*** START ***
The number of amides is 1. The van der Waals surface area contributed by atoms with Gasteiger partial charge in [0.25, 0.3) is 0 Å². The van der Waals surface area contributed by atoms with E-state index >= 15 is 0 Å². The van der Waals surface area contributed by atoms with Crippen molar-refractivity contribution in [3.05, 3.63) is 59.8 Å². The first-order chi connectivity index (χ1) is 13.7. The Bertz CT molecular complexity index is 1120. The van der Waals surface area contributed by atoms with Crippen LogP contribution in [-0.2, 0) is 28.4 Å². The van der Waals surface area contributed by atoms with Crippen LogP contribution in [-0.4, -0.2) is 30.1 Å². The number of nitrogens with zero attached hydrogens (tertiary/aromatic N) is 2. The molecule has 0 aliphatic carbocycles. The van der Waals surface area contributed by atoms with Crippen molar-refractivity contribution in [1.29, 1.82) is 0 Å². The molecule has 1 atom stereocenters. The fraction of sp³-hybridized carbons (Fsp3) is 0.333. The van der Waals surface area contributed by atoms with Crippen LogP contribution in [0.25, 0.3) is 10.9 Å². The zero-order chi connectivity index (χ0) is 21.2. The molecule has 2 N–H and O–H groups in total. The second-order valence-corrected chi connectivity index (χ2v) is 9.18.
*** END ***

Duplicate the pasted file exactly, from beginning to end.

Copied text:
The number of amides is 1. The van der Waals surface area contributed by atoms with Gasteiger partial charge in [0.25, 0.3) is 0 Å². The van der Waals surface area contributed by atoms with E-state index >= 15 is 0 Å². The van der Waals surface area contributed by atoms with Crippen molar-refractivity contribution in [3.05, 3.63) is 59.8 Å². The first-order chi connectivity index (χ1) is 13.7. The Bertz CT molecular complexity index is 1120. The van der Waals surface area contributed by atoms with Crippen LogP contribution in [-0.2, 0) is 28.4 Å². The van der Waals surface area contributed by atoms with Crippen LogP contribution in [-0.4, -0.2) is 30.1 Å². The number of nitrogens with zero attached hydrogens (tertiary/aromatic N) is 2. The molecule has 0 aliphatic carbocycles. The van der Waals surface area contributed by atoms with Crippen molar-refractivity contribution in [1.29, 1.82) is 0 Å². The molecule has 1 atom stereocenters. The fraction of sp³-hybridized carbons (Fsp3) is 0.333. The van der Waals surface area contributed by atoms with Crippen LogP contribution in [0.25, 0.3) is 10.9 Å². The zero-order chi connectivity index (χ0) is 21.2. The molecule has 2 N–H and O–H groups in total. The second-order valence-corrected chi connectivity index (χ2v) is 9.18.